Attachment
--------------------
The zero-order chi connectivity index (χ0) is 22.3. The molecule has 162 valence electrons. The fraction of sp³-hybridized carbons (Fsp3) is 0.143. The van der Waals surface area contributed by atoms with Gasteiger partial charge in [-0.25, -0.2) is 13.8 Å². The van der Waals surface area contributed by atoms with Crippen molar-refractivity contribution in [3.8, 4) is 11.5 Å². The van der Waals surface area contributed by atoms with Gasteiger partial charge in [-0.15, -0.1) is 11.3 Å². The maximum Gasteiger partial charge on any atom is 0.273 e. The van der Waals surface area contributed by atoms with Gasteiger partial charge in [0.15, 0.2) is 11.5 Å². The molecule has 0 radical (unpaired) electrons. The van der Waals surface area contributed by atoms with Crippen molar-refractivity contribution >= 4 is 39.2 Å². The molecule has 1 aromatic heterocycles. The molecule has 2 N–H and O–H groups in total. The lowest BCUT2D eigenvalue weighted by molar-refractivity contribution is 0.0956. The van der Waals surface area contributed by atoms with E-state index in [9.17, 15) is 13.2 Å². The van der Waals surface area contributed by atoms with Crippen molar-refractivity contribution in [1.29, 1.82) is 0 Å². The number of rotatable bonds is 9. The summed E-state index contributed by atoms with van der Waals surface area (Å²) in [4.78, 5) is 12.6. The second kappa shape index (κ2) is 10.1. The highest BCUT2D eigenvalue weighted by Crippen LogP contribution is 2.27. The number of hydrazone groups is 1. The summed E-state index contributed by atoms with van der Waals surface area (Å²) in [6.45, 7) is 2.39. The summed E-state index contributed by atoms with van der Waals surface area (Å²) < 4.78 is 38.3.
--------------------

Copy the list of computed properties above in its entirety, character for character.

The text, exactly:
The zero-order chi connectivity index (χ0) is 22.3. The molecule has 162 valence electrons. The fraction of sp³-hybridized carbons (Fsp3) is 0.143. The van der Waals surface area contributed by atoms with Gasteiger partial charge in [-0.25, -0.2) is 13.8 Å². The van der Waals surface area contributed by atoms with Crippen molar-refractivity contribution in [3.8, 4) is 11.5 Å². The van der Waals surface area contributed by atoms with Gasteiger partial charge in [-0.15, -0.1) is 11.3 Å². The maximum Gasteiger partial charge on any atom is 0.273 e. The van der Waals surface area contributed by atoms with Gasteiger partial charge in [0.15, 0.2) is 11.5 Å². The molecule has 0 radical (unpaired) electrons. The van der Waals surface area contributed by atoms with Crippen molar-refractivity contribution >= 4 is 39.2 Å². The molecule has 1 aromatic heterocycles. The molecule has 2 N–H and O–H groups in total. The lowest BCUT2D eigenvalue weighted by molar-refractivity contribution is 0.0956. The van der Waals surface area contributed by atoms with E-state index in [9.17, 15) is 13.2 Å². The van der Waals surface area contributed by atoms with Crippen molar-refractivity contribution in [1.29, 1.82) is 0 Å². The number of rotatable bonds is 9. The summed E-state index contributed by atoms with van der Waals surface area (Å²) in [4.78, 5) is 12.6. The second kappa shape index (κ2) is 10.1. The highest BCUT2D eigenvalue weighted by Crippen LogP contribution is 2.27. The number of hydrazone groups is 1. The summed E-state index contributed by atoms with van der Waals surface area (Å²) in [6.45, 7) is 2.39. The summed E-state index contributed by atoms with van der Waals surface area (Å²) < 4.78 is 38.3.